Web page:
Monday, February 24, 1997


Mud still threatens rest of the village
By SUSAN GOSINE
South/Central Bureau

A DEEP SEA of mud was still on the move yesterday creeping towards more homes and crops and threatening to engulf the entire village of Piparo.

The threat came as hundreds of residents remained housed in relief centres and at relatives' homes following the eruption of a mud volcano Saturday that caused widespread damage in the agricultural village in Central Trinidad.

The massive mud slide was being assisted by heavy rains and more earth tremors.
Heavily armed police and army personnel yesterday faced another threat - looting.
There have been several reports of crop stealing from lands evacuated by villagers.

Armed police kept guard at night to ward of looters, said ASP Winston Cooper, head of community police.

Saturday's eruption buried several homes , livestock and more than a dozen vehicles and left 109 people homeless. More than 300 have had to evacuate their homes.

Damage is estimated at millions of dollars.

The area has been declared a disaster and up to late yesterday the village remained without pipeborne water and electricity.

Security forces warned off thousands of curious spectators who rushed to the village from all over the country.

They were told if they went into the area they would be doing so at their own risk.

Victims of Saturday's early morning tragedy, which caused mass panic woke up to a new fear yesterday.

That they could all be buried alive by the gaseous volcanic mud which crept near ten feet closer to empty homes and rose at least two feet during the night, according to National Emergency Management Authority (NEMA) official Stephen Basdeo.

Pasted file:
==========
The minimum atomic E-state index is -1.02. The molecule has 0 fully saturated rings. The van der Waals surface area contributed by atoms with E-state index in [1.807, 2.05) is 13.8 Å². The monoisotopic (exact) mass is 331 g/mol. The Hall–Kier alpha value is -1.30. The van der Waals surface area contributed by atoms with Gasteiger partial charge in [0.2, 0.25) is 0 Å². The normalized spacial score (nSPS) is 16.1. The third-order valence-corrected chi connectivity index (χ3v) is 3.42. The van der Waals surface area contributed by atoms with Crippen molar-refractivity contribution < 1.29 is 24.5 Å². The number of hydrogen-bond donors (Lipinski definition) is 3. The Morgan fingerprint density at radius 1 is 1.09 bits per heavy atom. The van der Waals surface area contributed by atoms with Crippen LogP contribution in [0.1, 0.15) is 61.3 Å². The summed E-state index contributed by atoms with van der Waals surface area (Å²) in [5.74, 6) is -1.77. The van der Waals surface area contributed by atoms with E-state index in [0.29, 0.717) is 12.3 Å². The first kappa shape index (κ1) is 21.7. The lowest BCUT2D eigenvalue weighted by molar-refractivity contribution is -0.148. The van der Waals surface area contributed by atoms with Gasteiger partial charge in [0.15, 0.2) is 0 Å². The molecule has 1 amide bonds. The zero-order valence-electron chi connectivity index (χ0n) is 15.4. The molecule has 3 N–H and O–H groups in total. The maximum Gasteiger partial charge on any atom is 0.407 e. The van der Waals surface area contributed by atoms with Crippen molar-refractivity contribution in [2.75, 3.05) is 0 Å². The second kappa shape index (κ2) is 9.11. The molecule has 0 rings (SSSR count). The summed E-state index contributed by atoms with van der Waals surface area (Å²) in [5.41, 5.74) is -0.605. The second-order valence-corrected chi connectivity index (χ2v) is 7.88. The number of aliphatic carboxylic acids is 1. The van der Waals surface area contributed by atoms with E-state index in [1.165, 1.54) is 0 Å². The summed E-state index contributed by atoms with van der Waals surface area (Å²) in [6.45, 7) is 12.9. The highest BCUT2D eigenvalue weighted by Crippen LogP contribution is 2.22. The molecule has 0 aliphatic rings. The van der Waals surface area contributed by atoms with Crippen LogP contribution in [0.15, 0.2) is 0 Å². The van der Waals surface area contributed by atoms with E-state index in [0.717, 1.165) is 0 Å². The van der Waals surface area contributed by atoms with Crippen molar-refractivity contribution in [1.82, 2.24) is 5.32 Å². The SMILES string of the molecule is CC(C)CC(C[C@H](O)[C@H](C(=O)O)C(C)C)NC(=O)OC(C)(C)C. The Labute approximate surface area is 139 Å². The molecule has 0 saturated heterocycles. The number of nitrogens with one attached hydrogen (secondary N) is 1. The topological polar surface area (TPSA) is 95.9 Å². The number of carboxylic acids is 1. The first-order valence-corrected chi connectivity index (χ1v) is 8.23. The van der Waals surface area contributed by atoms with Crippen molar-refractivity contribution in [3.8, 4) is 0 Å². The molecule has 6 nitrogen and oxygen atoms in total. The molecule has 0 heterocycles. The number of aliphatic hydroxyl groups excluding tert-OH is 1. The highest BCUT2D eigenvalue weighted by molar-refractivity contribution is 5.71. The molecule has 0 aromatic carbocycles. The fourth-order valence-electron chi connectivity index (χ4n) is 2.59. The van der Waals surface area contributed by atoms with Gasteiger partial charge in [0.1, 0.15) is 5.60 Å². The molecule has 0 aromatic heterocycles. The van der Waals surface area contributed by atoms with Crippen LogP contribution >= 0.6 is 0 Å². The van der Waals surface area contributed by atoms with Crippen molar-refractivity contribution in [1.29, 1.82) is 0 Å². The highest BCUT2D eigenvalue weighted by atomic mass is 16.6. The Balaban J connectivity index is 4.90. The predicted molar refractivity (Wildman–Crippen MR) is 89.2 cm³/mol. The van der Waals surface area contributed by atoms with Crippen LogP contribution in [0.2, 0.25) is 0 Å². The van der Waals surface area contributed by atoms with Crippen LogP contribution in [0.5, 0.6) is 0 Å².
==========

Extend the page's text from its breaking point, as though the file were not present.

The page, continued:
The fear caused some of the victims to form the Piparo Volcano Relief Committee.Their main aim is to plan emergency exit routes. They argued that Hoseine Trace, which was blocked off by the army should be repaired to facilitate quick exit from the area in case of a greater emergency.

Yesterday scores of villagers, police, firemen, soldiers and members of the coast guard looked on at the mass of grey mud which continued to move throughout the night. New fissures and huge cracks with gaping trenches appeared on what's left of the main road following overnight tremors.Eighteen of the victims are bein g housed at the Presbyterian school which is one of the relief centres.They will continue occupying the building until housing accommodation could be made.

Today there will be no school. Common entrance pupils will attend classes in the nearby church.

Police and soldiers had great difficulty controlling thousands of visitors who flocked to the area to see the disastrous effects in the aftermath of the volcano which erupted around 5 a.m. and buried more than a dozen homes, scores of animals, pets and left 108 people homeless.

Yesterday the entire area from Guaracara Main Road and Hoseinee Trace, the only access roads to the area were cordoned off and people prevented from entering except for legitimate reasons, said police.

Scores of visitors and spectators who defied instruction and trekked through near three miles of high bushes to get to the mud volcano were warned that they were doing so at their own risk.

Members of the media were also cautioned by Agriculture Minister Reeza Mohammed who said if they were to proceed beyond the police barriers to the volcano they were doing so "at your own risk. I don't want you all there. That thing is still active."

Mohammed said they were awaiting word from the Seismic Research Unit scientists on the status of the volcano. Efforts by Express to contact the team of researchers were unsuccessful.

Mohammed also received complaints of predial larceny from people who were evacuated from homes.

They called on Mohammed to have police stationed at various points around the volcano to protect their crops from visitors who had "raided coconuts, oranges, grape fruits, fig, " and other fruits.

Mohammed said he would look into the matter.

Health Minister Hamza Rafeeq visited the area to see if there was any threat to villagers health. He was satisfied that there was none. Education Minister Adesh Nanan was also at the scene.

Anatomy of a Mud Volcano  Interesting article from Internet Express,Trinidad,WI.
The Eruption I  Mud volcano engulfs Piparo, Feb.23rd, 1997
The Eruption II  When the Piparo bubble burst, March 2nd.1997
Still threatening  News of February 24th.1997
Once again, 2011  December 2011
Trinidad Express  Thanks to The Trinidad Internet Express
Info from NODAK,Alaska  From people who know what it is..

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